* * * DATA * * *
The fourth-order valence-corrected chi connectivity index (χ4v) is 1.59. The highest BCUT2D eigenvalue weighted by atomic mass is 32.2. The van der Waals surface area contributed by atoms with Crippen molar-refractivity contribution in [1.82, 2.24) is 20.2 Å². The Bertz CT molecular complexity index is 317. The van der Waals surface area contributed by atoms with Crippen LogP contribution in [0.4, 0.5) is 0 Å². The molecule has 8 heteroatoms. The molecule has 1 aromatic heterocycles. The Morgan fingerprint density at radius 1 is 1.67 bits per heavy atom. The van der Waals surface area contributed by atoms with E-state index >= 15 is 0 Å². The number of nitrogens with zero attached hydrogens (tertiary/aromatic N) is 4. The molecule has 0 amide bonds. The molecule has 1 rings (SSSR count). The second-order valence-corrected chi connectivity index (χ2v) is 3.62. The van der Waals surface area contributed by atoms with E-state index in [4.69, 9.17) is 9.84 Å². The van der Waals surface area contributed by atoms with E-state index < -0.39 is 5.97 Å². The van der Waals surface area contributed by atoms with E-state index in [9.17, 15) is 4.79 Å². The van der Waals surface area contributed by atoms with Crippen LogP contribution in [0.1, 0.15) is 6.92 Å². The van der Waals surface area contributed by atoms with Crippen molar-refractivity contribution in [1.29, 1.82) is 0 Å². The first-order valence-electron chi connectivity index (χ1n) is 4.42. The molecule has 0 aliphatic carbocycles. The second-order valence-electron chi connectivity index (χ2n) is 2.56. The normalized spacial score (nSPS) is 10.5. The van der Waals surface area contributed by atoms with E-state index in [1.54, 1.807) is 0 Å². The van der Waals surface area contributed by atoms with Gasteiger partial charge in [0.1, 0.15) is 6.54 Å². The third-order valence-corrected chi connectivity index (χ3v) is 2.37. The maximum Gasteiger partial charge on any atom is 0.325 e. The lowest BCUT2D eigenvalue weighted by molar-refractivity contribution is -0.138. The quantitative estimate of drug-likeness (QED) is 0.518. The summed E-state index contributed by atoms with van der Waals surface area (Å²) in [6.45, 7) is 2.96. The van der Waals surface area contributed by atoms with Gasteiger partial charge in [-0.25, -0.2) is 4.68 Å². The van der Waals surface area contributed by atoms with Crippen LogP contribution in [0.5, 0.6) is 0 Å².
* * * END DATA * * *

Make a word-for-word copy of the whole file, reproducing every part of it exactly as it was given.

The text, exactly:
The fourth-order valence-corrected chi connectivity index (χ4v) is 1.59. The highest BCUT2D eigenvalue weighted by atomic mass is 32.2. The van der Waals surface area contributed by atoms with Crippen molar-refractivity contribution in [1.82, 2.24) is 20.2 Å². The Bertz CT molecular complexity index is 317. The van der Waals surface area contributed by atoms with Crippen LogP contribution in [0.4, 0.5) is 0 Å². The molecule has 8 heteroatoms. The molecule has 1 aromatic heterocycles. The Morgan fingerprint density at radius 1 is 1.67 bits per heavy atom. The van der Waals surface area contributed by atoms with E-state index >= 15 is 0 Å². The number of nitrogens with zero attached hydrogens (tertiary/aromatic N) is 4. The molecule has 0 amide bonds. The molecule has 1 rings (SSSR count). The second-order valence-corrected chi connectivity index (χ2v) is 3.62. The van der Waals surface area contributed by atoms with E-state index in [4.69, 9.17) is 9.84 Å². The van der Waals surface area contributed by atoms with E-state index < -0.39 is 5.97 Å². The van der Waals surface area contributed by atoms with E-state index in [9.17, 15) is 4.79 Å². The van der Waals surface area contributed by atoms with Crippen LogP contribution in [0.1, 0.15) is 6.92 Å². The van der Waals surface area contributed by atoms with Crippen molar-refractivity contribution in [1.29, 1.82) is 0 Å². The first-order valence-electron chi connectivity index (χ1n) is 4.42. The molecule has 0 aliphatic carbocycles. The second-order valence-electron chi connectivity index (χ2n) is 2.56. The normalized spacial score (nSPS) is 10.5. The van der Waals surface area contributed by atoms with E-state index in [1.54, 1.807) is 0 Å². The van der Waals surface area contributed by atoms with Gasteiger partial charge in [0.1, 0.15) is 6.54 Å². The third-order valence-corrected chi connectivity index (χ3v) is 2.37. The maximum Gasteiger partial charge on any atom is 0.325 e. The lowest BCUT2D eigenvalue weighted by molar-refractivity contribution is -0.138. The quantitative estimate of drug-likeness (QED) is 0.518. The summed E-state index contributed by atoms with van der Waals surface area (Å²) in [6.45, 7) is 2.96. The van der Waals surface area contributed by atoms with Gasteiger partial charge in [-0.25, -0.2) is 4.68 Å². The van der Waals surface area contributed by atoms with Crippen LogP contribution in [0.5, 0.6) is 0 Å².